From hipsters in Williamsburg to millennials in Bethnal Green, ‘big, bushy beards’ have morphed from an ISIS subculture style to a mainstream Western fashion trend.* Daoud Mahmoud of Raqqa, Syria, says he can no longer remain silent. Florence of Arabia reports.
In a series of furious Tweets on Friday, 22-year-old ISIS militant Daoud Mahmoud blasted Western millennials and hipsters for their “appropriation” of the caliphate’s beard culture, saying it was becoming “increasingly intolerable.”
Tweeting from his shelled-out flat in Raqqa, Daoud gave a brief history of ISIS beard culture, saying facial hair is a core tenet of the terrorist group’s deep-seated spirituality — so much so, men who don’t sport a suitably bushy beard are instantaneously slaughtered.
My fave bit of journalism this week is this New York Times article on an Israeli lawmaker’s comments that Palestine can’t possibly exist because the Arabic alphabet doesn’t contain the letter P. In the journalistic gem, reporter Isabel Kershner states that “it is rare to meet an Arab who can pronounce the letter P.”
If you’re an Arab, or if have had the misfortune of communicating with Arabs, or living in the Middle East, you’ll know this is something of a fallacy. I say “something of,” as I acknowledge that the mispronunciation isn’t entirely unheard of. I’m fair that way. Perhaps your grandBa called you a SuBBer Star as you were growing up, or maybe you’ve been drinking Diet Bebsi all your life, but have never actually been able to bronounce the broblematic word.
Posting on Instagram from his shelled-out studio flat in Raqqah, ISIS militant Daoud Mahmoud announced plans January 1st for a low-carb diet, appending the hashtag “#NewYearNewMe.”
By Zahra Hankir and ND*
It’s been a tragic and dark year in many respects: Terrorist attacks from Paris and Tunisia to Beirut and Mali; the Nepal earthquake; the Greek debt showdown; strikes on Syria and the refugee crisis; the Charleston church massacre; escalating violence between Israelis and Palestinians; police brutality; Islamophobia;Trump’s vitriol. And, and, and. (Google does a fantastic job of compiling the biggest trends here. )
But it’s also been a particularly hilarious year, and we don’t want to end it on a sour note. So we’ve pored through some of the more bizarre and unusual stories of the past 12 months and have selflessly compiled them here for you in one post, in lieu of Charlie Brooker’s 2015 Wipe.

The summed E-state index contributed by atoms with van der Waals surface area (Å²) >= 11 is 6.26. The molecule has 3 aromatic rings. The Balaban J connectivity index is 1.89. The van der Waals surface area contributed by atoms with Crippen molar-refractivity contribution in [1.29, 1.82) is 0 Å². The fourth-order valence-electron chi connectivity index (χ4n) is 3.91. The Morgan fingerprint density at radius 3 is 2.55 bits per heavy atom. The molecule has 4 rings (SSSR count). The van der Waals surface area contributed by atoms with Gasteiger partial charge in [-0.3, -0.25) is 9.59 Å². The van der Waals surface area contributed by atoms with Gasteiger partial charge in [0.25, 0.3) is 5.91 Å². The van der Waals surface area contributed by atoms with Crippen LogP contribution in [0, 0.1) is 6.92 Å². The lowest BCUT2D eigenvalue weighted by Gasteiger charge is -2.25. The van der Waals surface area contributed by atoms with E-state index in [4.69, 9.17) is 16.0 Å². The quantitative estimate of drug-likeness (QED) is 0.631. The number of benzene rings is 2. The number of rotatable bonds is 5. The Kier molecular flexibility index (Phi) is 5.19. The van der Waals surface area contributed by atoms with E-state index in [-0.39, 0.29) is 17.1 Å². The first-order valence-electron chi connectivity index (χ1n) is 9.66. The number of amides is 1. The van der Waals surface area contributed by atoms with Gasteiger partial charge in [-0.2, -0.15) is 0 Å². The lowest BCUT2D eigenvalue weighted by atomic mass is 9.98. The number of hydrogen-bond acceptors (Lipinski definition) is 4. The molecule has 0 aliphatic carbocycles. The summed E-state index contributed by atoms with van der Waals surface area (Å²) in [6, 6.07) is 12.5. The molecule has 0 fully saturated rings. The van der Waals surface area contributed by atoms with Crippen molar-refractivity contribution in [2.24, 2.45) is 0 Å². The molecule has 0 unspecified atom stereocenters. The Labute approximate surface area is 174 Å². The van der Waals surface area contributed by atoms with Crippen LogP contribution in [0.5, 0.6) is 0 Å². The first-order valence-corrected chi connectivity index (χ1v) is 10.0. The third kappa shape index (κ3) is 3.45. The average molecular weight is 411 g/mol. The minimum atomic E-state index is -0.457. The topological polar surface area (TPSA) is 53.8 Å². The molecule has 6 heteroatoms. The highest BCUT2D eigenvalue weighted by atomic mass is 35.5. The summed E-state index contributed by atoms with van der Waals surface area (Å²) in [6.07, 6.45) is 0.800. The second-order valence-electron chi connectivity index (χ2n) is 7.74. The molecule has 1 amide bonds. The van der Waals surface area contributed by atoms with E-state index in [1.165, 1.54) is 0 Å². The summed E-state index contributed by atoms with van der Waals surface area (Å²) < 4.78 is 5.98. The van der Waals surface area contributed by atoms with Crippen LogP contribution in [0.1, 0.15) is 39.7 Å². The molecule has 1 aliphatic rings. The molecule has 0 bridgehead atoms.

UberPool is now available in London after successfully launching in New York. I have mixed feelings about this.
On the one hand, who wouldn’t jump at the opportunity to save some £s (precisely 25% of a full ride) on costly London transport? Particularly for those long-haul rides from.. well… Brixton to Farringdon. On the other, part of the reason I appreciate Uber is that you get to avoid interacting with, or being exposed to, strangers. Specifically talkative, inebriated strangers who are feeling especially friendly. When you aren’t.
By Zahra Hankir and ND*
There are so many terrorist (or kind-of-terrorist-) attacks out there these days, that it’s hard to keep track.
While we understand terrorism is certainly no laughing matter, we thought we’d put together a flow chart to help you figure out how to respond to such attacks during these dark times.
Are you a Facebook user? A moderate Muslim? A western media organisation? Vladimir Putin? Or even David Cameron?
Florence of Arabia has got you covered.
(Click on the image to enlarge).
* ND is a London-based ultimate frisbee player, flow-chart expert and journalist. She’s also a White Westerner.
David Cameron on Wednesday had the audacity to call me and my friends “terrorist sympathisers,” before adding injury to insult by using my hard-earned tax money to bomb an already war-torn country that’s already being bombed by numerous other countries. Aside from far more serious issues, this begs the question of how one should define a “terrorist sympathiser.” Florence of Arabia does the heavy-lifting for you here.
At Heathrow; about to board a flight to JFK. Stopped by security last second — literally moments before getting on to the plane — and asked to step aside.
Told that ‘I’ve been ‘selected‘ by the government of the United States of America to go through a detailed security check’ by a British gentleman who’s speaking in what can only be described as an upbeat voice coupled with a posh accent.
Some readers of Forbes, the Independent and other publications are getting a real kick out of a study that has found that religion makes children aged 5 to 12 selfish and stingy, when compared to atheist kids.
Islamophobes must be thrilled!
Saturday evening, Frieze Art Fair, London.
Lots of obscenely beautiful, hipster-chic people. Expensive artwork that I probably wouldn’t buy even if I could afford it (“The cliché around Frieze Art Fair is glitz,” the Independent reports).
It’s fun to look at, though. Not to mention the event presents the perfect opportunity to do some serious people-watching.
I wander around aimlessly before inadvertently, clumsily dropping my kuffiyeh (scarf) on the floor. No one in my immediate vision appears to have seen this occur.